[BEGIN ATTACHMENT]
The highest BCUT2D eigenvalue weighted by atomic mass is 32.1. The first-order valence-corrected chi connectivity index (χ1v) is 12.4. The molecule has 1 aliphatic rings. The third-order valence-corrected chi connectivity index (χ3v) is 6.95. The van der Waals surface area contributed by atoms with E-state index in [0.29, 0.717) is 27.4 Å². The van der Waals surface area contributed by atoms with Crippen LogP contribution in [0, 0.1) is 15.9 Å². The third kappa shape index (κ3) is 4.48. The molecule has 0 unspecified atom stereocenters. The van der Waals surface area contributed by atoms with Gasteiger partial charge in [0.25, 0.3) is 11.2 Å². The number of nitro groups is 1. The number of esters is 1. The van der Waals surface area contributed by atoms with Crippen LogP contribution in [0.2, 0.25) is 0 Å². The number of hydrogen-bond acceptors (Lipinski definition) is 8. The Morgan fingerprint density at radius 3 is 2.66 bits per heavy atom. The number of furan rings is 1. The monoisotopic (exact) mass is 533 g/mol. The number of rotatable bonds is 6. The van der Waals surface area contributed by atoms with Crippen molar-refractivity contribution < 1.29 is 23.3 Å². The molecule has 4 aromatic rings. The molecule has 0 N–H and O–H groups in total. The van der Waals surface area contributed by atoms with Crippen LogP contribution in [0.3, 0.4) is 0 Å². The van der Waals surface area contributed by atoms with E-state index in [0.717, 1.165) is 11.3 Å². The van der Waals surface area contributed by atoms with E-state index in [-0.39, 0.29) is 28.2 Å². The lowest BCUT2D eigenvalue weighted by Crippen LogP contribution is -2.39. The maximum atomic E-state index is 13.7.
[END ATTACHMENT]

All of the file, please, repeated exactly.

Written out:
The highest BCUT2D eigenvalue weighted by atomic mass is 32.1. The first-order valence-corrected chi connectivity index (χ1v) is 12.4. The molecule has 1 aliphatic rings. The third-order valence-corrected chi connectivity index (χ3v) is 6.95. The van der Waals surface area contributed by atoms with E-state index in [0.29, 0.717) is 27.4 Å². The van der Waals surface area contributed by atoms with Crippen LogP contribution in [0, 0.1) is 15.9 Å². The third kappa shape index (κ3) is 4.48. The molecule has 0 unspecified atom stereocenters. The van der Waals surface area contributed by atoms with Gasteiger partial charge in [0.25, 0.3) is 11.2 Å². The number of nitro groups is 1. The number of esters is 1. The van der Waals surface area contributed by atoms with Crippen LogP contribution in [0.2, 0.25) is 0 Å². The number of hydrogen-bond acceptors (Lipinski definition) is 8. The Morgan fingerprint density at radius 3 is 2.66 bits per heavy atom. The number of furan rings is 1. The monoisotopic (exact) mass is 533 g/mol. The number of rotatable bonds is 6. The van der Waals surface area contributed by atoms with Crippen molar-refractivity contribution < 1.29 is 23.3 Å². The molecule has 4 aromatic rings. The molecule has 0 N–H and O–H groups in total. The van der Waals surface area contributed by atoms with Crippen LogP contribution in [0.3, 0.4) is 0 Å². The van der Waals surface area contributed by atoms with E-state index in [0.717, 1.165) is 11.3 Å². The van der Waals surface area contributed by atoms with E-state index in [-0.39, 0.29) is 28.2 Å². The lowest BCUT2D eigenvalue weighted by Crippen LogP contribution is -2.39. The maximum atomic E-state index is 13.7.